Like the martial arts of Eastern societies, ritualized combat in the West was linked to contemporary social and scientific concerns, Anglo shows. During the Renaissance, physical exercise was regarded as central to the education of knights and gentlemen. Soldiers wielded a variety of weapons on the battlefield, and it was normal for civilians to carry swords and know how to use them. In schools across the continent, professional masters-of-arms taught the skills necessary to survive in a society where violence was endemic and life cheap. Anglo draws on a wealth of evidence -- from detailed treatises and sketches by jobbing artists to magnificent images by Durer and Cranach and descriptions of real combat, weapons and armor -to reconstruct and illustrate the arts taught by these ancient masters-at-arms.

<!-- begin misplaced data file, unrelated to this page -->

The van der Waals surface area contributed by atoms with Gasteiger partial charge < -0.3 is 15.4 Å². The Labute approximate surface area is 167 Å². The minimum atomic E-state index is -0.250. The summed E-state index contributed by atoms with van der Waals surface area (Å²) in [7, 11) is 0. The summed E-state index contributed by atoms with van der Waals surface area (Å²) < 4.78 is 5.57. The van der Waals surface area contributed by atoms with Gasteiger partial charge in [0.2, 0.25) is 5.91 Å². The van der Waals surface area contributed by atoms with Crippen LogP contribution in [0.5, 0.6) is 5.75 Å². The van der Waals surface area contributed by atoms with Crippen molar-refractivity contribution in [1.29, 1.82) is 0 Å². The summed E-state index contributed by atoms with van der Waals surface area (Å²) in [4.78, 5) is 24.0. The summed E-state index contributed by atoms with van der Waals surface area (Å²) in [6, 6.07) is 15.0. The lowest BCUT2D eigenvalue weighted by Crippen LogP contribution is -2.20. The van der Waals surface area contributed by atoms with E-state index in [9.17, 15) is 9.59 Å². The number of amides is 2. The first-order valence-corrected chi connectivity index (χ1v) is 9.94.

|Hardcover Book, 384 pages||English|
|Yale University Press (Aug. 11th, 2000)||Unknown|
|9780300083521||7.88 x 10.45 x 1.23 inches|